writer, might. It is always best to ask someone other than a relative, who
naturally will be biased.
Print the manuscript for
a final edit.
There are things you’ll catch on paper that you won't on the screen.
Take your time
with revision. Set it aside for a few days, a week if you have the time. Then
return to the work with a fresh attitude. Save your revised version in a
separate file. Be sure you have addressed all of the editor’s comments. Do
not ignore them. If there are some changes that you don’t agree with,
write the editor a note explaining why the revision called for will change the
meaning of your work. It’s best not to take exception to more than one or two
editorial changes. If you and the editor are far apart on the way the piece is
written, you may wish to withdraw the work and resubmit to another publisher.
That, of course, is beyond the topic at hand.
necessary to polish the work for the reader, and the reader should be foremost
in your mind. If you use these revision tips, you'll be ahead with your
revision process and find the editor is not the ogre you imagined.
"Hey" is "in" now but it is about the most obnoxious salutation I've heard. Kids say it to one another on the playground but I expect more from adults who are attempting to get my attention. It does get my attention, but in a negative way. I just delete the message without reading further. If you want to get my attention, start with"Hi" or "Mary".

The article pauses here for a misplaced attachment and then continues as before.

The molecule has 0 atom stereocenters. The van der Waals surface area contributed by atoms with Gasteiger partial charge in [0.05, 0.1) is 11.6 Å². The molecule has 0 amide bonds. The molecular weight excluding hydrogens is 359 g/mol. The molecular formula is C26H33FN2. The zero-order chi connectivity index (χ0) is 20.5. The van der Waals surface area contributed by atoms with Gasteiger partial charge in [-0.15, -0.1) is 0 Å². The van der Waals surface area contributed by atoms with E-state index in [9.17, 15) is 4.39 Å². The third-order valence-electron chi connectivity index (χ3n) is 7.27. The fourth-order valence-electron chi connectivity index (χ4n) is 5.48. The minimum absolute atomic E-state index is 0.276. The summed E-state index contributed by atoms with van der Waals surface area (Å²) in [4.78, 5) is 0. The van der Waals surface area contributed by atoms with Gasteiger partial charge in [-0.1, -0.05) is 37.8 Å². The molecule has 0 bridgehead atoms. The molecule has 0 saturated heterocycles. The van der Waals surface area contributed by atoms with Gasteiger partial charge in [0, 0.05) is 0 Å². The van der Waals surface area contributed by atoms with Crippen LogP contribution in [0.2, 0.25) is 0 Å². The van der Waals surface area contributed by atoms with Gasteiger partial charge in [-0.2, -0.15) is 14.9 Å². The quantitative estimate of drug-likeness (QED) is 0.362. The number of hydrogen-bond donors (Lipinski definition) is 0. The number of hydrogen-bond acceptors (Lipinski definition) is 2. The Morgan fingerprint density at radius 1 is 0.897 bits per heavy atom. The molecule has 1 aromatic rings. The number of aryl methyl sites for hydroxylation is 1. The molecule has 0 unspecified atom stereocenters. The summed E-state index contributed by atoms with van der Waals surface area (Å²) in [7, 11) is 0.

5" x 8" (12.7 x
Black & White on Cream paper
BISAC: Juvenile Fiction / Fantasy & Magic
Kiara grew up in a secret,
magical city buried under the earth. She lives a happy existence in Emeraldo as
the daughter of the queen, until her twelfth birthday when her parents are
brutally murdered by the power-hungry Chief Administrator. Kiara escapes with
her life, and the secret to ruling the city of Emeraldo. Finding herself in the
strange Land Above, she discovers a new family kept secret from her. But safety
doesn't last, and when her family's murderer follows her to her new home, she
must use all her powers to protect herself and her new family.
There are a handful of reasons
you’ll need a short, compelling book description (one or two sentences at
most): as a soundbite in interviews, as a teaser on your website, as the hook
in your press materials and communications with folks in the publishing
industry, and maybe even as the tagline in your email signature!